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How writing helped me cope with my pregnancy loss

coping with pregnancy loss

Words always had a special power over me. From an early age, I read any book I could get my hands on. I even remember getting up early so I could read my books before having to go to school! Yes, I had been a bookworm since I can remember and with it came a love and passion for writing. I have written short stories for friends, countless essays and always knew that writing will be part of my life.


I had no idea though it would eventually save me as well.


As my life went on, writing stayed with me. It became even my career for 10 years when I worked as a print journalist, both here and overseas. In my private life, writing was more present in the form of writing lists of wishes and dreams and things my husband and I hoped to achieve. One of them was to become parents.

We had talked about it many times and knew we would love to be parents one day but didn’t plan anything.

Then, one day, I felt a bit off. Just not quite how I normally felt. Before I drove to the pharmacy, I knew I was pregnant. The test confirmed what I already suspected – there was a teeny tiny baby on its way!


I was in shock. I didn’t think it would happen so quickly and I didn’t know what to feel. Hubby was over the moon from the moment I told him. I, on the other hand, kept fretting. I was in a terrible, stressful job and was worried how I could fulfill my duties while being pregnant. I could not relax.

Before I could make up my mind, a decision was made for me. I started bleeding one cold Friday and soon cramps started and I ended up in emergency. At first, no one could tell me if the baby was dead or still living. Countless tests followed and ten days of sheer terror and hell before we knew for sure: Our baby had died.

I kept thinking about my loss all the time and caught myself wondering what I had wished would have been said to me straight after.

I felt numb at first, as if I was caught in a terrible nightmare that didn’t belong to me and I had to get out of asap. But this incredibly deep sadness, loneliness and emptiness I felt wouldn’t go away. This was real life – my life. My baby had died. I went to emergency pregnant and left the next morning with an empty womb and a broken soul.


The first few days after my loss were spent in a haze and then everything went dark and stayed dark. I couldn’t make sense of the world and the tears wouldn’t stop flowing. I remember not having any energy for anything and thought that life was pointless. This wouldn’t change for some time but one day I realized, I needed to claw my way back to life. I couldn’t stay paralysed with grief and sadness; I knew this was not healthy. So I turned to the one thing I knew would help me make sense of things – writing.


To start with, I wrote whatever came to my mind and most of it was just gibberish, random snippets of my pain, and raw accusations to the world that was so messed up. Obviously, it was nothing that was worth sharing with anyone. But that wasn’t the point. This rambling on paper was about tackling some of this darkness that was hanging over me. I needed to get rid of this heavy feeling in my chest that made breathing hard.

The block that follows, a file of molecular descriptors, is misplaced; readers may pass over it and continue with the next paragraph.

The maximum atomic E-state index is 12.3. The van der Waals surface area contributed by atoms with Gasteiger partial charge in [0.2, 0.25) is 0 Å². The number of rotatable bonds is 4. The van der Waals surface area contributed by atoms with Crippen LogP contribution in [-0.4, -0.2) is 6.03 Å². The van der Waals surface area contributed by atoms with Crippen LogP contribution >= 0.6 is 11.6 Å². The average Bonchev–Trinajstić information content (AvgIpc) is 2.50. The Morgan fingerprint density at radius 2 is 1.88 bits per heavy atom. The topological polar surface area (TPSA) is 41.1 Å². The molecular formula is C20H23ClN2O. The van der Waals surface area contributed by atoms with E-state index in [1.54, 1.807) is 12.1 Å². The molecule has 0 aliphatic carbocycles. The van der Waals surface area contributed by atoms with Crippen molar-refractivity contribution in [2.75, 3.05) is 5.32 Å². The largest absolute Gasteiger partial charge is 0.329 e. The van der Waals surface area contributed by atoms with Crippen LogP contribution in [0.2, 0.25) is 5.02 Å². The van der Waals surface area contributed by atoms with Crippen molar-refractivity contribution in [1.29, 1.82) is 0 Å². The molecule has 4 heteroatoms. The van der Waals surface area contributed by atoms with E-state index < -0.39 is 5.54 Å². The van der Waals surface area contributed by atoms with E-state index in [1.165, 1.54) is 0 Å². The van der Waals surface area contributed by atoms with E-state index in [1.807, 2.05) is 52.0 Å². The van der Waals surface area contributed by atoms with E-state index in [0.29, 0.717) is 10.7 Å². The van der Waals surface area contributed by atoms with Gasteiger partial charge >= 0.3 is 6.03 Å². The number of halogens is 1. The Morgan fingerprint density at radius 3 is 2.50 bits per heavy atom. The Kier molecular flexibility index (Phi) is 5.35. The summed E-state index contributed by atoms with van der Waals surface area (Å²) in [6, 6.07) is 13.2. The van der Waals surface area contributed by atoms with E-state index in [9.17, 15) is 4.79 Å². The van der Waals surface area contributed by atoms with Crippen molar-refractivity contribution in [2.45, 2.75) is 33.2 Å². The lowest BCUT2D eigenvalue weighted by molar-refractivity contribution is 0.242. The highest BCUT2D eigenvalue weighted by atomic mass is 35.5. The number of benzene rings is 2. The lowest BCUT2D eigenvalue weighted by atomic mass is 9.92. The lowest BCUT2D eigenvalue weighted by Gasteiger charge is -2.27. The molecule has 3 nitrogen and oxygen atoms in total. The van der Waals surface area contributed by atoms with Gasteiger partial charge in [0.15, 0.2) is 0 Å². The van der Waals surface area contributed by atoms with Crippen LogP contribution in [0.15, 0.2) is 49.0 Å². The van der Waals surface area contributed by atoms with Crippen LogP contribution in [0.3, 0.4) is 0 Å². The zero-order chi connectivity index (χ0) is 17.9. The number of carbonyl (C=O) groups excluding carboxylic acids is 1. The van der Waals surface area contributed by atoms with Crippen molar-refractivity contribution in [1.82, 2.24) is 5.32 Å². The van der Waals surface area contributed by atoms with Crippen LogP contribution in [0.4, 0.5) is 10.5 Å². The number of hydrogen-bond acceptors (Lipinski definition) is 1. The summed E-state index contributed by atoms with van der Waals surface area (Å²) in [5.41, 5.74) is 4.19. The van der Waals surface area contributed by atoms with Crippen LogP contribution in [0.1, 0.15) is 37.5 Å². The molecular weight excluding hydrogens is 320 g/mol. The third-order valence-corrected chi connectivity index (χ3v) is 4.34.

As time went on, my writing became more coherent. I wrote some poems, which was surprising, as I never thought that to be my thing. I wrote every day – first and foremost, because it helped me with my sanity. I kept thinking about my loss all the time and caught myself wondering what I had wished would have been said to me straight after. For me, no one other than my hubby was there. We were all alone with our pain and grief and it was hell. The next time I sat down to write, I ended up with a guide on what NOT to say to a miscarriage survivor. I wrote that because we had heard some insensitive things and I felt and still feel very strongly about appropriate language after pregnancy loss.


The words just flowed out of me and a mini guide was born. First, I thought nothing of it as I thought no one would ever want to read this or be interested in using kind language after a baby had died. At the same time I had become involved with pregnancy loss support groups and met other women who also lost their babies, at various stages of their pregnancies. It was an unusual topic to bond over but I had made some meaningful connections. They motivated me to keep writing, to conduct more research, talk to more women and bit by bit, a whole book came together – ‘How to survive a miscarriage – a guide for women, their partners, friends and families’.


In my book, I talk about those first few dark weeks and months after the loss, how to develop coping strategies and how to practice mindful self care after loss. It was very important to me to include a whole chapter with advice for others such as family members and friends to ensure they know what NOT to say and do after a loved one suffered a miscarriage.


I never thought that writing could help me one day to survive the worst and darkest time of my life. I am forever grateful for this coping strategy of mine that is so much more – a passion, a never ending love and for the future, a useful tool to help others through their pain.


About the author:

How writing helped me cope with my pregnancy loss

Karin Holmes is a Canberra basedHow to Survive a Miscarriage writer and grief counselor. After her own miscarriage 5 years ago, Karin wrote the ebook ‘How to survive a miscarriage – a guide for women, their partners, friends and families’. The book is available on or

If you would like to connect with Karin, follow her on Instagram @howtosurviveamiscarriage or like her Facebook page ‘How to survive a miscarriage’.

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